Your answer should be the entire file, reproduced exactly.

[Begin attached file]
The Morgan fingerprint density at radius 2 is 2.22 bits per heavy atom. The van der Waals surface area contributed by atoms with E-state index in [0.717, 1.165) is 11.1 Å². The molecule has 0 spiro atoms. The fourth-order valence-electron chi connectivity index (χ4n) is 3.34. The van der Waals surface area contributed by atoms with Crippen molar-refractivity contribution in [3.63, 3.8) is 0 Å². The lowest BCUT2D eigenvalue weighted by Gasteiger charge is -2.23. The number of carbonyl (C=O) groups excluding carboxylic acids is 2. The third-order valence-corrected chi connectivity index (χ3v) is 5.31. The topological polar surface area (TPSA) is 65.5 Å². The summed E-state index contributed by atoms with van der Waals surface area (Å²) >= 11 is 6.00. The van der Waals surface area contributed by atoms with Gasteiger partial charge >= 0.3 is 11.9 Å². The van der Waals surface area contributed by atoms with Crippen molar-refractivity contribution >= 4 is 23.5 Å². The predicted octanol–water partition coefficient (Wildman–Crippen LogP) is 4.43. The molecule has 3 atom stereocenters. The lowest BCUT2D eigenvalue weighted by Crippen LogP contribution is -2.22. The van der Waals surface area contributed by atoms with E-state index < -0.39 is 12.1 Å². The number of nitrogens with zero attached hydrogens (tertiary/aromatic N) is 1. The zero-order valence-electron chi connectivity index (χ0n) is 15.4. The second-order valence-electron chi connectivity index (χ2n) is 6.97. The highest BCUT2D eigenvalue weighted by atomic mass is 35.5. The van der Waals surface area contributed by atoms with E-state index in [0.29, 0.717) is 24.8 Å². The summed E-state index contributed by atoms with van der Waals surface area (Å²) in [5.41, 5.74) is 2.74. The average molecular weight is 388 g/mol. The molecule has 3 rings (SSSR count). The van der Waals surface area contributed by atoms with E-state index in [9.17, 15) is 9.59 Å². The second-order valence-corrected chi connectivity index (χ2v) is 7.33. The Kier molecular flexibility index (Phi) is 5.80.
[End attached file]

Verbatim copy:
The Morgan fingerprint density at radius 2 is 2.22 bits per heavy atom. The van der Waals surface area contributed by atoms with E-state index in [0.717, 1.165) is 11.1 Å². The molecule has 0 spiro atoms. The fourth-order valence-electron chi connectivity index (χ4n) is 3.34. The van der Waals surface area contributed by atoms with Crippen molar-refractivity contribution in [3.63, 3.8) is 0 Å². The lowest BCUT2D eigenvalue weighted by Gasteiger charge is -2.23. The number of carbonyl (C=O) groups excluding carboxylic acids is 2. The third-order valence-corrected chi connectivity index (χ3v) is 5.31. The topological polar surface area (TPSA) is 65.5 Å². The summed E-state index contributed by atoms with van der Waals surface area (Å²) >= 11 is 6.00. The van der Waals surface area contributed by atoms with Gasteiger partial charge >= 0.3 is 11.9 Å². The van der Waals surface area contributed by atoms with Crippen molar-refractivity contribution >= 4 is 23.5 Å². The predicted octanol–water partition coefficient (Wildman–Crippen LogP) is 4.43. The molecule has 3 atom stereocenters. The lowest BCUT2D eigenvalue weighted by Crippen LogP contribution is -2.22. The van der Waals surface area contributed by atoms with E-state index < -0.39 is 12.1 Å². The number of nitrogens with zero attached hydrogens (tertiary/aromatic N) is 1. The zero-order valence-electron chi connectivity index (χ0n) is 15.4. The second-order valence-electron chi connectivity index (χ2n) is 6.97. The highest BCUT2D eigenvalue weighted by atomic mass is 35.5. The van der Waals surface area contributed by atoms with E-state index in [0.29, 0.717) is 24.8 Å². The summed E-state index contributed by atoms with van der Waals surface area (Å²) in [5.41, 5.74) is 2.74. The average molecular weight is 388 g/mol. The molecule has 3 rings (SSSR count). The van der Waals surface area contributed by atoms with E-state index in [9.17, 15) is 9.59 Å². The second-order valence-corrected chi connectivity index (χ2v) is 7.33. The Kier molecular flexibility index (Phi) is 5.80.